With 17 goals, 169 targets and 232 indicators (of which 54 are gender-specific), the Sustainable Development Goals (SDGs) represent a historic global compact to achieve gender equality by 2030.
Gaps in gender data and the lack of trend data make it difficult to monitor progress for women and girls. Unless gender is mainstreamed into national statistical strategies and prioritized in data collection, gender data scarcity and gaps will persist. Investment in national statistical capacity is central to improving the coverage, quality and timeliness of data for monitoring gender equality and the SDGs.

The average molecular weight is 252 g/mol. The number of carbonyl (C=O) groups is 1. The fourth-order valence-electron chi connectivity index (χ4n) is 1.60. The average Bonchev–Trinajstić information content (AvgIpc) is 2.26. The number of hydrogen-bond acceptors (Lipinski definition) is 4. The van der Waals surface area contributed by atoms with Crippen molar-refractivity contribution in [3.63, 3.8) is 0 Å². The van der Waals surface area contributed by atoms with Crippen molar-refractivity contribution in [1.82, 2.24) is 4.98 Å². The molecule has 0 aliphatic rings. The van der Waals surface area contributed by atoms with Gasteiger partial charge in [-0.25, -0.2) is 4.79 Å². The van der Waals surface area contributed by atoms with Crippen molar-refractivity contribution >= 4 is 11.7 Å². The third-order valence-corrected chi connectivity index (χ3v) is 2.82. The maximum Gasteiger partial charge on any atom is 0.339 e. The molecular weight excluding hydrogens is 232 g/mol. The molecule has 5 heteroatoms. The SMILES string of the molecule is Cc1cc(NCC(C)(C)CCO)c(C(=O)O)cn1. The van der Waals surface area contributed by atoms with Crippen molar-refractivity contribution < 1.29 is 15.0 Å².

Over 2.5 billion women and girls around the world are affected by discriminatory laws and the lack of legal protections, often in multiple ways.1 The spaces in which laws have been designed, implemented or even studied as a profession have historically excluded women and girls. As a result, their voices and perspectives continue to be largely absent from laws and legal practices.